Be honest is most important when speaking with workers’ compensation doctor or even when you are getting a second opinion or independent medical examination.
Lying about the existence of a pre-existing condition can later affect you negatively as the employer uses it as a basis not to pay your workers’ compensation benefits. A pre-existing condition in the context of an injury case is a form of injury for which a worker has previously received medical treatment or for which a diagnosis of an injury has been made in his or her current work injury case. In most cases, your physicians will make the initial determination about whether you have a pre-existing condition. This determination is based on a number of factors including prior medical records, physical exam, etc.
You want to make sure your symptoms don’t go unnoticed by your doctor. But at the same measure, workers’ comp doctors are usually well-trained to spot exaggerated claims and false displays of suffering. During the exam the doctor will run you through a series of tests and exams to diagnose the cause of your pain, suffering, and discomfort. Some of these tests are intended to gauge your response to pain or even lack of response. You may think that exaggerating your symptoms will only increase the chances of a sizable workers’ comp payout. Let me assure you: Nothing could be further from the truth.
Your doctor will ask how you were hurt. You may be asked multiple times to describe your accident. Stick to the basic facts. If there are things you don’t know or don’t remember, leave them out or say you don’t recall. Don’t guess about facts, and do not exaggerate what happened. If at some point there are discrepancies in your story, this could be a big problem. There could be witnesses or even security camera video of your accident. You don’t want to give the insurer a chance to raise questions about what happened.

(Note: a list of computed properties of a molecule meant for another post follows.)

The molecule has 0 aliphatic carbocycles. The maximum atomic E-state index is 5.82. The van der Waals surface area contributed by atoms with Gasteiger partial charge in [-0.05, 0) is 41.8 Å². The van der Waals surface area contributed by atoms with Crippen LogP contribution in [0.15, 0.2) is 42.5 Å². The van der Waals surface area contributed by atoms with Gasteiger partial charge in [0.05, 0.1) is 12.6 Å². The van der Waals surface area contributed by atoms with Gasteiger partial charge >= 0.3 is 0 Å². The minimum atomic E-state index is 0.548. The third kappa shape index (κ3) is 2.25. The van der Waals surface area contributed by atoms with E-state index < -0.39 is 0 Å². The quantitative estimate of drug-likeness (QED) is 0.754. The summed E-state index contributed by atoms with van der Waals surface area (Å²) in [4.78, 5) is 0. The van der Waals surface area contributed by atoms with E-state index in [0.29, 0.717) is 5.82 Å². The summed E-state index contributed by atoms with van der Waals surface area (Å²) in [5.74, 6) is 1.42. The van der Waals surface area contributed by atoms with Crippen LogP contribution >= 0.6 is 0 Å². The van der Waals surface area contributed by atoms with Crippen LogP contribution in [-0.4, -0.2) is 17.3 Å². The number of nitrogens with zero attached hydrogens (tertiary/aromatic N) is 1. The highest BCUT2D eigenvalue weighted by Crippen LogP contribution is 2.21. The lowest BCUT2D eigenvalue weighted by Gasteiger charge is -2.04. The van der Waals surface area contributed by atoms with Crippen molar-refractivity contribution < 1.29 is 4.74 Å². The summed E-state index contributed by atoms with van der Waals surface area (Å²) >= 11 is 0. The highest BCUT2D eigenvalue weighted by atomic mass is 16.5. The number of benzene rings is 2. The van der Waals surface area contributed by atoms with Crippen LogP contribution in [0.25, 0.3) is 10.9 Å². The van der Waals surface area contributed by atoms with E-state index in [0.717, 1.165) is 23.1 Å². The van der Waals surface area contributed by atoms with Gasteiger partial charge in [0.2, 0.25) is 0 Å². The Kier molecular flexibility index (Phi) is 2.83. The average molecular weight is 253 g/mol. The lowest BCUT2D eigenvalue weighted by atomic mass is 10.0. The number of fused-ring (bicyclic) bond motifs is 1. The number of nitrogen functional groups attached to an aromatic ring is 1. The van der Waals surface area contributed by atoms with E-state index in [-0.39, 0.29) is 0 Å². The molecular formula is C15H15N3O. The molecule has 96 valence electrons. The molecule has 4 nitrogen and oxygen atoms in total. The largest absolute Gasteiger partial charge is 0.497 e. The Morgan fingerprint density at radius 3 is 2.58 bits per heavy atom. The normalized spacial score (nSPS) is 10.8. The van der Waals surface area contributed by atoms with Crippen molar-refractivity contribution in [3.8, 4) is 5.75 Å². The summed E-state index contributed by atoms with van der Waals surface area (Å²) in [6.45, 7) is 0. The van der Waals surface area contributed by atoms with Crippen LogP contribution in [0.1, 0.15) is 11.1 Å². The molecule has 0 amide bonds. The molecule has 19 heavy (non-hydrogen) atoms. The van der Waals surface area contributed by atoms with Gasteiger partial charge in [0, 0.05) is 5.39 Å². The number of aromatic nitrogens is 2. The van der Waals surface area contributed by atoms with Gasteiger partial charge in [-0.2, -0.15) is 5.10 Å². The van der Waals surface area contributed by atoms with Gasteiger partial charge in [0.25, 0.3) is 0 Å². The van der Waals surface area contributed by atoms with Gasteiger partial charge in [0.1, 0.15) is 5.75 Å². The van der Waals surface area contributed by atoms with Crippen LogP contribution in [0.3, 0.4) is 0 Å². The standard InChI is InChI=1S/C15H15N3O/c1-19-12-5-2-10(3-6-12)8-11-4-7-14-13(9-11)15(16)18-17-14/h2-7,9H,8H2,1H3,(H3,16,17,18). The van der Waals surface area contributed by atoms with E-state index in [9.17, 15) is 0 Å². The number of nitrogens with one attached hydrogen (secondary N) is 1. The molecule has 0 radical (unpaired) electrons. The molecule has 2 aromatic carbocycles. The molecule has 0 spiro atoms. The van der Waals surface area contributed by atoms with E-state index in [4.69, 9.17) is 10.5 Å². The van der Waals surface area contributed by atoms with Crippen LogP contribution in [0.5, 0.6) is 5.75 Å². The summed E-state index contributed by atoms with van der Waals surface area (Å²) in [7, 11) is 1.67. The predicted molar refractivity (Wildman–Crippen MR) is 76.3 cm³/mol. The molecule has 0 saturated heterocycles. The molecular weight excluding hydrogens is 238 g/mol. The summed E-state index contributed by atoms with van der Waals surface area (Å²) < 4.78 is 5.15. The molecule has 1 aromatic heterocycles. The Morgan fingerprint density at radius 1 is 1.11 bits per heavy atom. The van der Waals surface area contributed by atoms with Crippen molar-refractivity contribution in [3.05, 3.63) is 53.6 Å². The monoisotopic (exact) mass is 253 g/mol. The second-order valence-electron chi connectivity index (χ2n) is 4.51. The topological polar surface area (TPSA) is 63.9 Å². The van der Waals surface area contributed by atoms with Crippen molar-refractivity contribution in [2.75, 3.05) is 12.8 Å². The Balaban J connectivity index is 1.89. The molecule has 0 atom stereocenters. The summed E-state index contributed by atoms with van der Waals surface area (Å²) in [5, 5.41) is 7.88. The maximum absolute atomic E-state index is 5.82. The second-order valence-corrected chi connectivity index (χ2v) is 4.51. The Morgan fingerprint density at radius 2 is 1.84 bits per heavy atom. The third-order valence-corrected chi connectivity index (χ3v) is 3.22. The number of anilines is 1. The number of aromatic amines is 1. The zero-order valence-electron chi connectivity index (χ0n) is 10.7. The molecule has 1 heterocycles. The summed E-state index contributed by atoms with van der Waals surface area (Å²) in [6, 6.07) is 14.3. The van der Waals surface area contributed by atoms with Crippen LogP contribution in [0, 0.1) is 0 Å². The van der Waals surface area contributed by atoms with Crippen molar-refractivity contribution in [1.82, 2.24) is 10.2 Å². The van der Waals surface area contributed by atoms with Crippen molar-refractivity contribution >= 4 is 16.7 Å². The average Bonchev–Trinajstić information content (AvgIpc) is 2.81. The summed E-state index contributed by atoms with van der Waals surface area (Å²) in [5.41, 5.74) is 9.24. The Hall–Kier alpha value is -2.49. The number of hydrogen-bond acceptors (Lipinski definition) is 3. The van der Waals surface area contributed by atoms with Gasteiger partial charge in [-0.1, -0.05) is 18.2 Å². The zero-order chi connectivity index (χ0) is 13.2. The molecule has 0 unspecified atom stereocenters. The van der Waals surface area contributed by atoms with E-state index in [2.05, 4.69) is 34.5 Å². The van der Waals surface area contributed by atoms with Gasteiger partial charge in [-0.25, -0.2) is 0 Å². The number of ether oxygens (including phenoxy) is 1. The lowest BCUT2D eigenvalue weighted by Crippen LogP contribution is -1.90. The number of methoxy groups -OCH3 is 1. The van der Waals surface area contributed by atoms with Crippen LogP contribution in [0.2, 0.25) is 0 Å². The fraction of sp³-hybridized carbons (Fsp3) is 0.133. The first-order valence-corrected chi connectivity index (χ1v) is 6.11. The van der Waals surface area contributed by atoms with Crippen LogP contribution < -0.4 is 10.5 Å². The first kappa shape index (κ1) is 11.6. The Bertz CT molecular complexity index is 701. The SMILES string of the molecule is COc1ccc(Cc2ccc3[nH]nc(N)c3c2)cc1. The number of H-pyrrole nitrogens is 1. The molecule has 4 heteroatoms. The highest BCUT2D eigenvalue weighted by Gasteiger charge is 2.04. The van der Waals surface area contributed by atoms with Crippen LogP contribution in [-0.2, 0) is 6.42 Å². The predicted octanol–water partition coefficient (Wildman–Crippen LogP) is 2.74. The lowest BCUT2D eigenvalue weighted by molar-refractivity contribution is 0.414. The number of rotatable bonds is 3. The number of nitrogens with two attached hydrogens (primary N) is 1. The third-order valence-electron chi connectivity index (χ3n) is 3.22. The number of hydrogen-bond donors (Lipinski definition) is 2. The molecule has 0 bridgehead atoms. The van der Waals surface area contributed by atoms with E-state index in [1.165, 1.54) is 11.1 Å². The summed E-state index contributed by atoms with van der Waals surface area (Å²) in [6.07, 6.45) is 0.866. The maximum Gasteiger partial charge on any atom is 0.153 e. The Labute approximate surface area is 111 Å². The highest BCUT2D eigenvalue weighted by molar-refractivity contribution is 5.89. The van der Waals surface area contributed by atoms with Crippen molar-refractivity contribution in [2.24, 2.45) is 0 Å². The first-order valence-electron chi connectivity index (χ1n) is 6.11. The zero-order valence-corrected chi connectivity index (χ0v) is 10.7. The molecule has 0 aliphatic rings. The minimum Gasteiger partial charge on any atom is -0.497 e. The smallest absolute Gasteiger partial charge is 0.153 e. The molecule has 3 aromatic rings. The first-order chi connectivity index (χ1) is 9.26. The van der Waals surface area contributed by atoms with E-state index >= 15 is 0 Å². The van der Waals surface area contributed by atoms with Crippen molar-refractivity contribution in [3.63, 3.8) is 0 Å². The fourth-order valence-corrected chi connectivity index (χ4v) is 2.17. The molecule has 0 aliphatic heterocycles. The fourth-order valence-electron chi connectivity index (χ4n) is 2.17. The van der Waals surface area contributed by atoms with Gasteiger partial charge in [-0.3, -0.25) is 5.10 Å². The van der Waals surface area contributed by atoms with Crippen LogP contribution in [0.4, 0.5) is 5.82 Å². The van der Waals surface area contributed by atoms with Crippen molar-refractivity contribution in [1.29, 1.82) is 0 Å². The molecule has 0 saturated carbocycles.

As soon as you suffer an on-the-job injury or think you have an occupational illness, you should notify your employer and request medical care. This is the first step in filing a workers’ compensation claim. A delay in seeking treatment can raise questions about the seriousness of your injury or how it occurred. Basic workers’ compensation pays medical bills and a portion of weekly wages for occupational injuries or illnesses that cause a worker to be out of work for seven consecutive days or more. After an accident or medical diagnosis, a worker has 90 days in most cases to request medical care from their employer through the workers’ comp system. However, by waiting to request a doctor, you may raise a question about the seriousness of your injury or whether it was related to a workplace accident. Waiting to seek treatment for a workplace injury is a mistake.
The objective of workers’ compensation is to assist the injured worker financially until they recover and are able to return to work. Most injured workers look forward to returning to work for the income and to get their old lives back. But returning to work too soon can lead to being reinjured. The insurance company that has ended benefits and closed your claim may fight resuming payments. The insurer may argue that you had recovered – you went back to work – and this is a new case that warrants full investigation before any benefits are paid. Your treating physician must sign off on you having reached maximum medical recovery and being ready to return to work. Don’t push them, regardless of how bored you are with rehab or being at home. If you think your assigned doctor wants you to return to work too soon, you can seek a second opinion. If a second doctor disagrees, you can retain legal help and challenge your release to return to work.
Describe all relevant previous injuries and don’t leave out details about your accident. Honesty is the best policy when it comes to workers’ comp cases.